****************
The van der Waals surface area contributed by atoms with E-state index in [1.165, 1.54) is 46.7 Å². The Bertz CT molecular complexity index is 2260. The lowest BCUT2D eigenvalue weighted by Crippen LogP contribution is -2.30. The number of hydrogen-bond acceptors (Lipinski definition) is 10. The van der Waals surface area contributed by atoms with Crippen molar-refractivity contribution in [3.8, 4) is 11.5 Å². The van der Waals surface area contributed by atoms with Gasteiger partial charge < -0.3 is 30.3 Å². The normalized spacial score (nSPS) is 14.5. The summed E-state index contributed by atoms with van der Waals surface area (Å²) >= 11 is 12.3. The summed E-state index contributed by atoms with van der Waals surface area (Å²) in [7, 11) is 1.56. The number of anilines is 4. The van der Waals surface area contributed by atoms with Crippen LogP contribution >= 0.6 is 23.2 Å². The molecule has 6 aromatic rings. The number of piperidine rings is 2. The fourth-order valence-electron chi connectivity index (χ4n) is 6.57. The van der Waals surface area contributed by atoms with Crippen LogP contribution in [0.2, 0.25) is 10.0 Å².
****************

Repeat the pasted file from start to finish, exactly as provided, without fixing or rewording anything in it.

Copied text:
The van der Waals surface area contributed by atoms with E-state index in [1.165, 1.54) is 46.7 Å². The Bertz CT molecular complexity index is 2260. The lowest BCUT2D eigenvalue weighted by Crippen LogP contribution is -2.30. The number of hydrogen-bond acceptors (Lipinski definition) is 10. The van der Waals surface area contributed by atoms with Crippen molar-refractivity contribution in [3.8, 4) is 11.5 Å². The van der Waals surface area contributed by atoms with Gasteiger partial charge < -0.3 is 30.3 Å². The normalized spacial score (nSPS) is 14.5. The summed E-state index contributed by atoms with van der Waals surface area (Å²) >= 11 is 12.3. The summed E-state index contributed by atoms with van der Waals surface area (Å²) in [7, 11) is 1.56. The number of anilines is 4. The van der Waals surface area contributed by atoms with Crippen LogP contribution >= 0.6 is 23.2 Å². The molecule has 6 aromatic rings. The number of piperidine rings is 2. The fourth-order valence-electron chi connectivity index (χ4n) is 6.57. The van der Waals surface area contributed by atoms with Crippen LogP contribution in [0.2, 0.25) is 10.0 Å².